Status of Predicting Earthquakes in New Madrid Zone To Be Discussed Oct.13
Monday, October 11, 2004
A geologist with the federal Earthquake Hazards Program will discuss progress that has been made on predicting the possibility of earthquakes in the Mississippi Valley region during a free public lecture on Wednesday, Oct. 13, at The University of Tulsa.
Eugene Schweig with the Center for Earthquake Research and Information of the U.S. Geological Survey will speak at 6 p.m. in Room M-1 of Keplinger Hall, Fifth Street and Harvard Avenue. The talk is titled “Earthquake Hazards of the Mississippi Valley: Digging up the Past, Forecasting the Future.”
Schweig will discuss new research and technology deployed by the Geological Survey that is designed to reduce the risk posed by the New Madrid seismic zone, which runs from west of Memphis into southern Illinois. In 1811-1812, the area experienced strong earthquakes estimated at magnitude 7.5 to 8.0.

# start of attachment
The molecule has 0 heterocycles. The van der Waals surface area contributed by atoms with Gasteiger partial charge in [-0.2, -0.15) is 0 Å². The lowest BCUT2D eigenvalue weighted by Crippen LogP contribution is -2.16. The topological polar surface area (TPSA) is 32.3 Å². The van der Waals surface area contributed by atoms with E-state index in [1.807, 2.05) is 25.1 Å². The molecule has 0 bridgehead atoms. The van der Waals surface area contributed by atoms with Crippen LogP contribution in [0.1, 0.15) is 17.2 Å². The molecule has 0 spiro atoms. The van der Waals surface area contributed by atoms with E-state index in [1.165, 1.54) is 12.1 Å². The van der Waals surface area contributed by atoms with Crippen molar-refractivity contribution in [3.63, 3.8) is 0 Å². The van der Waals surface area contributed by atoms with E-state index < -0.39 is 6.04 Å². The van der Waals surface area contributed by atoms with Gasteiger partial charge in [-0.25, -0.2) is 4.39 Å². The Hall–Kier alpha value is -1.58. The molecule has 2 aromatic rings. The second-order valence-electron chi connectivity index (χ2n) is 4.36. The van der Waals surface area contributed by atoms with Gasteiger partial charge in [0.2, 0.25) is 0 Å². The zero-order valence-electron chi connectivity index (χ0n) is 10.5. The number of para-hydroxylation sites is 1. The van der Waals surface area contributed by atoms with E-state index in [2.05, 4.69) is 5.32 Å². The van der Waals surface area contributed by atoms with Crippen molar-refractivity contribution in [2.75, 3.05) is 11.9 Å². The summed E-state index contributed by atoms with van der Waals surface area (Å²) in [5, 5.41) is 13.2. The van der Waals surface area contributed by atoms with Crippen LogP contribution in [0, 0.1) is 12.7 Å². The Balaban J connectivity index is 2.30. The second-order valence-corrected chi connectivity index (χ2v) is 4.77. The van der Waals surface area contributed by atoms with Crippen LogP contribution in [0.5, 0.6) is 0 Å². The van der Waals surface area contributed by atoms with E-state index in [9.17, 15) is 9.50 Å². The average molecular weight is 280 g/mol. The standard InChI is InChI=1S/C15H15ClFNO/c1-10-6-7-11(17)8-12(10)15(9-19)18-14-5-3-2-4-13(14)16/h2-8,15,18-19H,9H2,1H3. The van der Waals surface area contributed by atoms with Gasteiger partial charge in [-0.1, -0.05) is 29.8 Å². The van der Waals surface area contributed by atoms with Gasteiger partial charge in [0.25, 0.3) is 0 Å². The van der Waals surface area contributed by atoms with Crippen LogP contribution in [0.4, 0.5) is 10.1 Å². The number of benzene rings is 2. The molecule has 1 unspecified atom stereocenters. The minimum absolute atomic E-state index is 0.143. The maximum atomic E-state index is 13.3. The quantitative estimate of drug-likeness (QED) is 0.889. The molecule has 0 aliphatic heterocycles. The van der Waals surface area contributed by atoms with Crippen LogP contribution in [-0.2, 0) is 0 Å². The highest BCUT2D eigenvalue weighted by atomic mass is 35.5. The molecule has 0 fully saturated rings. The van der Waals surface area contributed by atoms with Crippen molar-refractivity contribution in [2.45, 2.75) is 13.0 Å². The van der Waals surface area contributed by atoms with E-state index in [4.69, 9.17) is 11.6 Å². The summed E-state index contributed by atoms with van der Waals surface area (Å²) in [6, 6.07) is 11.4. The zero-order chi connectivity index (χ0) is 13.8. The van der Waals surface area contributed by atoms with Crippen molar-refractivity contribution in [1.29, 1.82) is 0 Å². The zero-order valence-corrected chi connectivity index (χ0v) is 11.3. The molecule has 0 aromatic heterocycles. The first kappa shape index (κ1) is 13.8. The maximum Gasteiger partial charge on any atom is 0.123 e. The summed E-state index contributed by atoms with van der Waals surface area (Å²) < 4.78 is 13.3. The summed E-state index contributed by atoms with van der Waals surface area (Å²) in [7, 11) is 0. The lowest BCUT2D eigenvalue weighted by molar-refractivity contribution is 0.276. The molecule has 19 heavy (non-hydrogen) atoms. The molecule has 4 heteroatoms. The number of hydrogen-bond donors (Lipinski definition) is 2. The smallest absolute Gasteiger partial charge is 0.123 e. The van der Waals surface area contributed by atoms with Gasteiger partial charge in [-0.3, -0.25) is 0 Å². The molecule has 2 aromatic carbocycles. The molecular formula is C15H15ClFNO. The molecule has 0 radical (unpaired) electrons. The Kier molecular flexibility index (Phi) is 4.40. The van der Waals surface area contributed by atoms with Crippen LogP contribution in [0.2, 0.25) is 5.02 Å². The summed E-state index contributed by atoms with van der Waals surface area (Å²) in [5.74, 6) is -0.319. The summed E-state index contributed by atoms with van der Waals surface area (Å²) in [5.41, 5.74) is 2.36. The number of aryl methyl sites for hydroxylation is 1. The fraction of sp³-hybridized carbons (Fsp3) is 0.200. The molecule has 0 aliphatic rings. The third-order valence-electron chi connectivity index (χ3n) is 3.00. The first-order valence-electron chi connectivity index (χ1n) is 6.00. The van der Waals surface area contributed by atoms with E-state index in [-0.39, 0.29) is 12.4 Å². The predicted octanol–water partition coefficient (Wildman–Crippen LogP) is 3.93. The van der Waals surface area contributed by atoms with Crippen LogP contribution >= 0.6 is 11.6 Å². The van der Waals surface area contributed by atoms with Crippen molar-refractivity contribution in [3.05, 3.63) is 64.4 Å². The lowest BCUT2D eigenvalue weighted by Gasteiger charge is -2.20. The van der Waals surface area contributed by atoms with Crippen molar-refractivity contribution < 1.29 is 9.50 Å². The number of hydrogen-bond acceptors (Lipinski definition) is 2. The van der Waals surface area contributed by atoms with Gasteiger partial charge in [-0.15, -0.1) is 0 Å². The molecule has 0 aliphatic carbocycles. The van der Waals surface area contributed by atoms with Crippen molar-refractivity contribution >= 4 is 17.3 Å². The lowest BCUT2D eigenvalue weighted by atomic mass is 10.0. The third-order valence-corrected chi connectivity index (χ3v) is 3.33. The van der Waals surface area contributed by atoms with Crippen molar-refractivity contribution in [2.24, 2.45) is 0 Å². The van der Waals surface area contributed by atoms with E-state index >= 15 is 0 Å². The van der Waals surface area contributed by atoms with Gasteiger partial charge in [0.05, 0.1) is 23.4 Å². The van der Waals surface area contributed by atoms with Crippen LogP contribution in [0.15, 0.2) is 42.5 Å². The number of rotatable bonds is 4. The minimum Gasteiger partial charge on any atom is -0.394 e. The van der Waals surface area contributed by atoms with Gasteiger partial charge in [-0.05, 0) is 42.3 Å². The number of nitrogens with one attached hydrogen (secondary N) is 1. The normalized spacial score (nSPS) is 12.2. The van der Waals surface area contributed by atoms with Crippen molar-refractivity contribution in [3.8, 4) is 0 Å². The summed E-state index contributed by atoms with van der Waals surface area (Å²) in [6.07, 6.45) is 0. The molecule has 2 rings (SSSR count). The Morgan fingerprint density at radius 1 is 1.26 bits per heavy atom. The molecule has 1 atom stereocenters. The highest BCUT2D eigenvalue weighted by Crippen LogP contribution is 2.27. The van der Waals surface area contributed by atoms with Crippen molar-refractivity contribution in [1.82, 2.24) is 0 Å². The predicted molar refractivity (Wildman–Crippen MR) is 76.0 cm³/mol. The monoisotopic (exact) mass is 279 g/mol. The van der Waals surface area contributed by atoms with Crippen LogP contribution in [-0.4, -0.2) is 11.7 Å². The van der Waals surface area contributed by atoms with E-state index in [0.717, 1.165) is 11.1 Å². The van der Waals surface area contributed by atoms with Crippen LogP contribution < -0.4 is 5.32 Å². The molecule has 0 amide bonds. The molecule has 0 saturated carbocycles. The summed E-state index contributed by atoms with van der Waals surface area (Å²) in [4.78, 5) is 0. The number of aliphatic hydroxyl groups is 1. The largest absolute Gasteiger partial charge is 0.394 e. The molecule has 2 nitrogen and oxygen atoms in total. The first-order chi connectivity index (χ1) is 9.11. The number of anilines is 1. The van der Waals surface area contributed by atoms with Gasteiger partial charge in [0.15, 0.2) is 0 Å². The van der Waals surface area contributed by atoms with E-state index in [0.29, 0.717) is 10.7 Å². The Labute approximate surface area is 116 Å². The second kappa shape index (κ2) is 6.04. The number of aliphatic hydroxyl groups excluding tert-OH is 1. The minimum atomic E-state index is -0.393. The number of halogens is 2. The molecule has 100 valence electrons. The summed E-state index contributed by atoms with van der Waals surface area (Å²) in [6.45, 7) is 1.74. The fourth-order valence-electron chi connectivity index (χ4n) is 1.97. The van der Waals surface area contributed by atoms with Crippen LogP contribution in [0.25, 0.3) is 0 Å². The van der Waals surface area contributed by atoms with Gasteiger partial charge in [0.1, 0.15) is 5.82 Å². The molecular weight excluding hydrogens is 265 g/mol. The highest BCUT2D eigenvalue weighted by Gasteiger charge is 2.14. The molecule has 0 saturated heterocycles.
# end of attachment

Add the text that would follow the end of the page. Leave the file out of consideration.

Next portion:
Geologists say the potential for damage to property and risk to life is of great concern because of loose soil conditions common along the zone.
The lecture is sponsored by TU’s Department of Geosciences as part of Earth Science Week. For more information, call 631-2517.